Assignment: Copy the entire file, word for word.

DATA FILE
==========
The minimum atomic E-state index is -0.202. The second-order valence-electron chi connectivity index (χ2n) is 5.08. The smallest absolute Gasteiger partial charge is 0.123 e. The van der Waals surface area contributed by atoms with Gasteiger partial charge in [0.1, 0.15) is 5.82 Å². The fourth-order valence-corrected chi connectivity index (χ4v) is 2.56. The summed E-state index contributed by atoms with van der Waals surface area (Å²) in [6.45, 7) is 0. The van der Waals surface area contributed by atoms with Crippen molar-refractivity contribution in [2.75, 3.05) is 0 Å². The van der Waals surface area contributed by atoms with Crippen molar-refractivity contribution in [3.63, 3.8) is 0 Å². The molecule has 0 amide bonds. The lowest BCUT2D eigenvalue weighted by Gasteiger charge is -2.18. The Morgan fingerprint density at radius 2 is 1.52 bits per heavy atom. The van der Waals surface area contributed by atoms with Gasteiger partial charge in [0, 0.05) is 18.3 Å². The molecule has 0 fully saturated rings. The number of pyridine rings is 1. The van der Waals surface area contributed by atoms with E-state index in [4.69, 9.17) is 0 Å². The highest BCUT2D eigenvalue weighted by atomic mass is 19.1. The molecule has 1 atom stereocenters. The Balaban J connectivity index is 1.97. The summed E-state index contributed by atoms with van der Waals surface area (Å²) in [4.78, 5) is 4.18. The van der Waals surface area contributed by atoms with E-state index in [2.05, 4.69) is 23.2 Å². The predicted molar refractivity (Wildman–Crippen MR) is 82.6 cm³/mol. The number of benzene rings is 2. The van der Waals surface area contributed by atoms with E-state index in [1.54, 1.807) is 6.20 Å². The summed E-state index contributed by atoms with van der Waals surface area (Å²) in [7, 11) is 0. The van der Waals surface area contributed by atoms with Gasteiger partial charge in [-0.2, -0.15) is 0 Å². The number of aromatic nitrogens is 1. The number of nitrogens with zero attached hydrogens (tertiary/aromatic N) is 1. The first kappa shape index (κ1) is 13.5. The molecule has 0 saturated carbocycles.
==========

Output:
The minimum atomic E-state index is -0.202. The second-order valence-electron chi connectivity index (χ2n) is 5.08. The smallest absolute Gasteiger partial charge is 0.123 e. The van der Waals surface area contributed by atoms with Gasteiger partial charge in [0.1, 0.15) is 5.82 Å². The fourth-order valence-corrected chi connectivity index (χ4v) is 2.56. The summed E-state index contributed by atoms with van der Waals surface area (Å²) in [6.45, 7) is 0. The van der Waals surface area contributed by atoms with Crippen molar-refractivity contribution in [2.75, 3.05) is 0 Å². The van der Waals surface area contributed by atoms with Crippen molar-refractivity contribution in [3.63, 3.8) is 0 Å². The molecule has 0 amide bonds. The lowest BCUT2D eigenvalue weighted by Gasteiger charge is -2.18. The Morgan fingerprint density at radius 2 is 1.52 bits per heavy atom. The van der Waals surface area contributed by atoms with Gasteiger partial charge in [0, 0.05) is 18.3 Å². The molecule has 0 fully saturated rings. The number of pyridine rings is 1. The van der Waals surface area contributed by atoms with E-state index in [4.69, 9.17) is 0 Å². The highest BCUT2D eigenvalue weighted by atomic mass is 19.1. The molecule has 1 atom stereocenters. The Balaban J connectivity index is 1.97. The summed E-state index contributed by atoms with van der Waals surface area (Å²) in [4.78, 5) is 4.18. The van der Waals surface area contributed by atoms with E-state index in [2.05, 4.69) is 23.2 Å². The predicted molar refractivity (Wildman–Crippen MR) is 82.6 cm³/mol. The number of benzene rings is 2. The van der Waals surface area contributed by atoms with E-state index in [1.54, 1.807) is 6.20 Å². The summed E-state index contributed by atoms with van der Waals surface area (Å²) in [7, 11) is 0. The van der Waals surface area contributed by atoms with Gasteiger partial charge in [-0.2, -0.15) is 0 Å². The number of aromatic nitrogens is 1. The number of nitrogens with zero attached hydrogens (tertiary/aromatic N) is 1. The first kappa shape index (κ1) is 13.5. The molecule has 0 saturated carbocycles.